The Middle East is facing turbulent times. The rise of the Iraq and Syria based militant group, ISIS, has demanded the attention of many in the world. Whether it be from ISIS, other militants, or even Assad’s Syrian Army, the people of Syria are those who have suffered the most. Alleviating the suffering of the Syrian people should be the main concern of the world powers. Yet some do not see it this way and use this civil war to advance their political gains. Turkey is in the middle.

Turkey has been an important player in the Middle East for a very long time. Since the Justice and Development party’s rise to power in 2003, the country rose out of its poverty and gained international recognition.  Much can be said about Turkey’s role in the Arab Spring, and more specifically its role in the Syrian protests, which evolved into a civil war. At the time Prime Minister Erdogan supported the protests. In the case of Tunisia, the protesters were actually able to oust the president and establish the democracy they sought. In Syria, that did not happen and a long and violent civil war started. Did the Turkish government make miscalculations about Syria? There are valid arguments that would support both answers to this question.  However that issue is not as important as knowing what Turkey is doing currently to solve this crisis. In addition, dispelling the false accusations about the Turkish government supporting ISIS is needed.

First and foremost, we must get our numbers right. According to the Syrian Observatory for Human Rights, more than 200,000 people were killed since the start of the war in 2011. Civilians make up 60,000 of those killed. The number keeps climbing every day. According to the UN Refugee Welfare Agency (UNRWA), there are 3.8 million Syrian refugees that have taken asylum in neighboring countries and 1.6 million of those refugees reside in Turkey.

The Turkish government has taken huge steps to aid the refugees including building schools, places of worship, and providing aid and shelter. Up to this date, 22 refugee camps have been built hosting about 217,000 people. Two additional camps are set to open as the Disaster and Emergency Management Authority (AFAD) plans to increase its camps to 300,000 people capacity. In total, Turkey has spent 4.5 billion dollars on refugees from Syria.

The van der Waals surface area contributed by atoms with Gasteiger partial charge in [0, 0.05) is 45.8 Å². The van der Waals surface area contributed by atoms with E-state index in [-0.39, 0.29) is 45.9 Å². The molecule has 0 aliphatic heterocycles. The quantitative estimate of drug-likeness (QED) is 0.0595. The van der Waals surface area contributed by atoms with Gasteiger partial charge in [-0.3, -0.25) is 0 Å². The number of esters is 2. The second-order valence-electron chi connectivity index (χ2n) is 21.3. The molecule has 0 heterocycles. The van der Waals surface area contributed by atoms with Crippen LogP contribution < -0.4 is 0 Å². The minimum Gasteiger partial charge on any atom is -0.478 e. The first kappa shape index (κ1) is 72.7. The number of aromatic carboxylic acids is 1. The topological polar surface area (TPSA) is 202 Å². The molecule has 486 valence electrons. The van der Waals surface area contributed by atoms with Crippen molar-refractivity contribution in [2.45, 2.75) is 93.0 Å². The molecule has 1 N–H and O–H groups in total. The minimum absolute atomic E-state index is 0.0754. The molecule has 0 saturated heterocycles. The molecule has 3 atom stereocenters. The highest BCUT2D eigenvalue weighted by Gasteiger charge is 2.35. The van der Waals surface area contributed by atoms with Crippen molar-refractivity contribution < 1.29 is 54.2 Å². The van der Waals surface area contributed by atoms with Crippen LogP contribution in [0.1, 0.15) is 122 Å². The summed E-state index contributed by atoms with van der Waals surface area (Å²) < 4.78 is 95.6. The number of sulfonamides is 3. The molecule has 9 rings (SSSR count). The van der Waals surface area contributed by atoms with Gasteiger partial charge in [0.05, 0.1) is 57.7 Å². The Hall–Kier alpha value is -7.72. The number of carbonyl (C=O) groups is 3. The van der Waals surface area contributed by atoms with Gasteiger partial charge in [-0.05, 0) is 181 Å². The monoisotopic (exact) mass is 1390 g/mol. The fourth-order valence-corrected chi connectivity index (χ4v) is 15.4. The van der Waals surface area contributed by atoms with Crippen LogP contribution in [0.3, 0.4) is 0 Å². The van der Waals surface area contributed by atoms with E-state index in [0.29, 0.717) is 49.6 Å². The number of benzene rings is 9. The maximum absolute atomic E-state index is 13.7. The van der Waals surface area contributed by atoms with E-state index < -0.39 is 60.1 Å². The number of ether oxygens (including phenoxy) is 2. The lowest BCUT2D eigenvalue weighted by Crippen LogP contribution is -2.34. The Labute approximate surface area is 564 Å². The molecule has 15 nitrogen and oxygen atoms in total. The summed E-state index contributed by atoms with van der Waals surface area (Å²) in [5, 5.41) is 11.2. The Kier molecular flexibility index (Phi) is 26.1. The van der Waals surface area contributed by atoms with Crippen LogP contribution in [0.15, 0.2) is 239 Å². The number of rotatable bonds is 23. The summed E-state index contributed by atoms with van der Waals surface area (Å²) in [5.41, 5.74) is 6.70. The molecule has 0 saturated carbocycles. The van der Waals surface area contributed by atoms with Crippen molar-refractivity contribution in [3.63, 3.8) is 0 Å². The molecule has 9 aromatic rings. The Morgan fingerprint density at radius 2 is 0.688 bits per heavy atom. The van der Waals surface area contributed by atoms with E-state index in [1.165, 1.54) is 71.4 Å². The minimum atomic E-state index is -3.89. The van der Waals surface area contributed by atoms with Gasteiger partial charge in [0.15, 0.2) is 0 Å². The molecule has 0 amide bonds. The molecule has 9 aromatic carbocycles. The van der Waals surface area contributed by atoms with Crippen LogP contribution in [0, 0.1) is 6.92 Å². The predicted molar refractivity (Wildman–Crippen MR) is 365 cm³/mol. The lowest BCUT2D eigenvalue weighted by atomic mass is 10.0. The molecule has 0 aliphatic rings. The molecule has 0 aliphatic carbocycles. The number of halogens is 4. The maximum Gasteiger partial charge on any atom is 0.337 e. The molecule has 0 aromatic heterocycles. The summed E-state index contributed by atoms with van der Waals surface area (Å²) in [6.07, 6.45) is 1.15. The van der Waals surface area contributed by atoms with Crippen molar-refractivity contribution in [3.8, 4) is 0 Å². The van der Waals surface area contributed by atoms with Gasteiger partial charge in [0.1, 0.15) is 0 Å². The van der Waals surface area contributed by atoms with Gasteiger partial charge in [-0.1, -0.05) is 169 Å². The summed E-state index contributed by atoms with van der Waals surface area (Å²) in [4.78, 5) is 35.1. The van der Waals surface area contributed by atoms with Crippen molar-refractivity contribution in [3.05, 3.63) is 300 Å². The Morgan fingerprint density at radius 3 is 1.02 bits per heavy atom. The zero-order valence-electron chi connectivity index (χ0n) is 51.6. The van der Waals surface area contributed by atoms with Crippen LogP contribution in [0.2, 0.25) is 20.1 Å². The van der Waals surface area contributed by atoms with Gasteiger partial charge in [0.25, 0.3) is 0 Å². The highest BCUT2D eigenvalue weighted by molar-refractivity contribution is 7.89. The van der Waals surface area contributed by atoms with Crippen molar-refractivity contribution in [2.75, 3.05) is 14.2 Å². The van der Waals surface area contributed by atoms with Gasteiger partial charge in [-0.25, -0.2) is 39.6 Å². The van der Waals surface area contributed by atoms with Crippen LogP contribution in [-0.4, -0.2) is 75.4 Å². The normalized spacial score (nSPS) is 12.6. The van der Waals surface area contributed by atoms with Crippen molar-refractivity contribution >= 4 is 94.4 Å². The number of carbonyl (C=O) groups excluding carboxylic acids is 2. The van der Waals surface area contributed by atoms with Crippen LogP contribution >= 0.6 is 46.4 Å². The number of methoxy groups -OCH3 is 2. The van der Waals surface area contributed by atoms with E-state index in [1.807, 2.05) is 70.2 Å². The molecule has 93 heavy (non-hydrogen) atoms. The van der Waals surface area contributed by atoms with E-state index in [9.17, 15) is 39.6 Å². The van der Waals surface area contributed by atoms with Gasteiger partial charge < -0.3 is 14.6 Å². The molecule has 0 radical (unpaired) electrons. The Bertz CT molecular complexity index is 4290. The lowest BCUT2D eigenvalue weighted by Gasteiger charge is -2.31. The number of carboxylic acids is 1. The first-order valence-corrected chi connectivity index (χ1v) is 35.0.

There have been various allegations that Turkey is helping ISIS. Various independent news sources have blamed Turkey for directly supporting ISIS.  In October of 2014, Vice-President Joe Biden implied that Turkey, the UAE, and Saudi Arabia supported ISIS by supplying them with weapons. He later retracted his statement and apologized. But the belief still persists for many that arms are being intentionally provided across the border into Syria.  The Turkish border with Syria is very long – approximately 511 miles. While the Turkish army has placed defenses at various spots along the border, controlling every location has proved difficult. Turkey has rejected closing the border completely as it would deprive many displaced Syrians of healthcare, food, and shelter.

The Kobani incident is also an important turning point in the history of the current battle against ISIS.  Kobani, also known as Ayn-Al Arab, is a Kurdish city on the border between Turkey and Syria. Again, there have been complaints that Turkey refused to help Kobani, or it obstructed the Kurdish fighter’s flow of materials. Certain major news outlets defined Turkey as a reluctant partner in this issue. The Huffington Post recently stated that Turkey is working against US interests as it is “being deliberately unhelpful because of its own interests.”. Like the Huffington Post other articles spread the misconception that Turkey doesn’t care while the Kurdish groups, the Democratic Kurdistan Workers’ Party (Partiya Karkerên Kurdistani, PKK) and Democratic Workers’ Party (Partiya Yekîtiya Demokrat, PYD) are fighting against ISIS. Turkey’s involvement in supporting the Kurdish groups are complicated by the fact that both the PKK and PYD are classified as terrorist organizations by the Turkish state. After 40 years of a PKK insurgency against the Turkish state, the Turkish government has started peace talks with the PKK a year ago and is working on disarming the group. Rearming the PKK to fight ISIS, while a fragile peace process is underway would be counter-productive. But what about Kobani’s citizens? The 300,000 citizens of the city are currently refugees in Turkey. Despite Turkey’s stance on the PKK, it allowed the passage of Iraqi Kurdish Peshmerga fighters into Kobani to aide the defenders of the city. Is Turkey helping Kobani? So far it seems to be doing more than many other nations in the area.

Turkey’s role in the Syrian crisis has been mainly a humanitarian one which would likely be undermined by being actively involved in the military alliance to defeat ISIS.  Ironically, in the early years of the war in Syria, Turkey actively advocated for military intervention to remove Assad. Whether one agrees with that approach or not, it’s become convenient for some of their Western allies to criticize Turkey’s lack of military involvement now.

The views expressed in this article are the author’s own and do not necessarily reflect Chicago Monitor’s editorial policy.